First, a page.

Former Shooting Star Max Riemelt headlines with Katharina Schüttler and Hanno Kofler in Stephan Lacant’s Free Fall, which will open in the Berlinale’s Perspektive Deutsches Kino sidebar showcasing the work of Germany’s next generation of filmmakers.

Section head Linda Söffker has selected six feature-length fiction films, three documentaries and two medium-length fiction productions for the Perspektive’s 12th edition.

According to Söffker, a common thread of this year’s lineup is the subject of separation and loss: “parting, for instance, from home or a loved one seems to preoccupy the next generation most of all. Sometimes, the exploration is painful, at other times celebratory, but, at all times, these young filmmakers find a stirring cinematic translation,” she says.

Three of the fiction features – Nico Sommer’s Silvi, Sven Halfar’s DeAD and Sebastian Fritsch’s End Of Time - were produced by the directors themselves, while another two, Two Mothers and The Revenants, produced at Ludwigsburg’s Filmakademie Baden-Württemberg and Munich’s Academy for Television & Film  (HFF), respectively, explore the boundaries between fiction and documentary.

Meanwhile, one of the documentaries, Sandra Kaudelka’s I Will Not Lose, which focuses on former professional athletes in the ex-GDR and how they could survive such a merciless system, was produced by dffb graduate Martin Heisler of Berlin-based Lichtblick Media, the producer of David Sieveking’s highly personal Forget Me Not.

The complete list of films in the Perspektive Deutsches Kino are:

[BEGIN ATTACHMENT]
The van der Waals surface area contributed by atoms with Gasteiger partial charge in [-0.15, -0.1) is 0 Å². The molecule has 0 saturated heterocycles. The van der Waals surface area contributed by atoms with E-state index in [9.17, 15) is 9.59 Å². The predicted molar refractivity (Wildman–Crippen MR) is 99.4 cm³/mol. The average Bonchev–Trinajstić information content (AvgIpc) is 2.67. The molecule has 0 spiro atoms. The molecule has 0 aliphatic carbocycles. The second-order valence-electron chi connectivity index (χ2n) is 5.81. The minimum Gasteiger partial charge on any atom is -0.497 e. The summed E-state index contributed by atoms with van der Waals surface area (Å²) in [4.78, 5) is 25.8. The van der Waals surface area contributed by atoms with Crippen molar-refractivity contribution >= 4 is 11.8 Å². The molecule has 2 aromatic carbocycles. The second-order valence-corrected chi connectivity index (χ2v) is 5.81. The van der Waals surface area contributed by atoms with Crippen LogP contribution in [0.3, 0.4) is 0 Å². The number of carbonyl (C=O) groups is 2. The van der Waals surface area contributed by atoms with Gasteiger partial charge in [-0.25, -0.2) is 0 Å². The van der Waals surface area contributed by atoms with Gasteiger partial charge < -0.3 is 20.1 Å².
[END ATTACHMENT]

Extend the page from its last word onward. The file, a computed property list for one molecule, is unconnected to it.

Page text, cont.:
• Chiralia by Santiago Gil
  • Dancing with Bellies (Die mit dem Bauch tanzen) by Carolin Genreith (doc)
  • DeAD by Sven Halfar
  • End of Time (Endzeit) by Sebastian Fritzsch
  • Free Fall (Freier Fall) by Stephan Lacant
  • I Will Not Lose (Einzelkämpfer) by Sandra Kaudelka (doc)
  • Kalifornia by Laura Mahlberg
  • Metamorphosen by Sebastian Mez (doc)
  • Silvi by Nico Sommer
  • The Revenants (Die Wiedergänger) by Andreas Bolm
  • Two Mothers (Zwei Mütter) by Anne Zohra Berrached

In addition, this year will again see the Perspektive holding true to its tradition of presenting the winner of the best fiction feature film from Saarbrücken’s Max Ophüls Prize Festival on the Berlinale’s last day, the so-called “Cinema Day”, on Feb 17.

The Max Ophüls Prize Festival (Jan 21-27), which will be opened by Martin Schreier’s Robin Hood, will present 16 titles in its fiction feature film competition, of which 11 are being shown as world premieres and two as German premieres.

The world premieres include Rolf Roring’s Dear Courtney about a “great rock’n’roll swindle”, Nicolai Schwierz’s English-language, German-US co-production Grey Sheep, Stefan Schaller’s Guantanamo drama 5 Jahre Leben, and Bettina Blümner’s fiction debut Scherbenpark.

The winning film will be shown in Berlin along with Victor Orozco Ramirez’s 11-minute Reality 2.0, the winner of the First Steps Award 2012 in the category of documentary film, and a nominee, Serban Oliver Tataru’s Anatomie des Weggehens.